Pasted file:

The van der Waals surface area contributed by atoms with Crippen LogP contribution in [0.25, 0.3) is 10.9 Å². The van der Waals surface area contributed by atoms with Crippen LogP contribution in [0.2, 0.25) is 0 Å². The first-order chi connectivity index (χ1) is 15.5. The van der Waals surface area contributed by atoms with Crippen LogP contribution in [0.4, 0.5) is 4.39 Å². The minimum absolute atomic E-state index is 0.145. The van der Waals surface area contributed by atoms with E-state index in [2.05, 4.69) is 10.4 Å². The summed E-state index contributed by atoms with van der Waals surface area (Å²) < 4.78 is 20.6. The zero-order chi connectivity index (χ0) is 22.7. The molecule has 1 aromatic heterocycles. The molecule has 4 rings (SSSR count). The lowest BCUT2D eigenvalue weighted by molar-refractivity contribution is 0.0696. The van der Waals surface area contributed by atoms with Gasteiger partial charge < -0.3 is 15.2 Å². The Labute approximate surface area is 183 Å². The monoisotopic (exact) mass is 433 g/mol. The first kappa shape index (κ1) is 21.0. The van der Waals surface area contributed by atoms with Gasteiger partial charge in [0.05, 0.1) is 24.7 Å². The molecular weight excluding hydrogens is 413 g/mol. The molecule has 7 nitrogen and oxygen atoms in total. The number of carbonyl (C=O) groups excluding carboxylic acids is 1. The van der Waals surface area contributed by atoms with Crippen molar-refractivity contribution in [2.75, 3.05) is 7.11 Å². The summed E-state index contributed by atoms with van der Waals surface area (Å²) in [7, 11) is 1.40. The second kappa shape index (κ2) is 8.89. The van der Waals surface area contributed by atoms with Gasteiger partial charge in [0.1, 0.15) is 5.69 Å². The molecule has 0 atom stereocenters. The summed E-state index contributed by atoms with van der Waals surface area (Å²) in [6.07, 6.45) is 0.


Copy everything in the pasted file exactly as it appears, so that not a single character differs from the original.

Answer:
The van der Waals surface area contributed by atoms with Crippen LogP contribution in [0.25, 0.3) is 10.9 Å². The van der Waals surface area contributed by atoms with Crippen LogP contribution in [0.2, 0.25) is 0 Å². The first-order chi connectivity index (χ1) is 15.5. The van der Waals surface area contributed by atoms with Crippen LogP contribution in [0.4, 0.5) is 4.39 Å². The minimum absolute atomic E-state index is 0.145. The van der Waals surface area contributed by atoms with E-state index in [2.05, 4.69) is 10.4 Å². The summed E-state index contributed by atoms with van der Waals surface area (Å²) < 4.78 is 20.6. The zero-order chi connectivity index (χ0) is 22.7. The molecule has 1 aromatic heterocycles. The molecule has 4 rings (SSSR count). The lowest BCUT2D eigenvalue weighted by molar-refractivity contribution is 0.0696. The van der Waals surface area contributed by atoms with Gasteiger partial charge < -0.3 is 15.2 Å². The Labute approximate surface area is 183 Å². The monoisotopic (exact) mass is 433 g/mol. The first kappa shape index (κ1) is 21.0. The van der Waals surface area contributed by atoms with Gasteiger partial charge in [0.05, 0.1) is 24.7 Å². The molecular weight excluding hydrogens is 413 g/mol. The molecule has 7 nitrogen and oxygen atoms in total. The number of carbonyl (C=O) groups excluding carboxylic acids is 1. The van der Waals surface area contributed by atoms with Crippen molar-refractivity contribution in [2.75, 3.05) is 7.11 Å². The summed E-state index contributed by atoms with van der Waals surface area (Å²) in [7, 11) is 1.40. The second kappa shape index (κ2) is 8.89. The van der Waals surface area contributed by atoms with Gasteiger partial charge in [0.1, 0.15) is 5.69 Å². The molecule has 0 atom stereocenters. The summed E-state index contributed by atoms with van der Waals surface area (Å²) in [6.07, 6.45) is 0.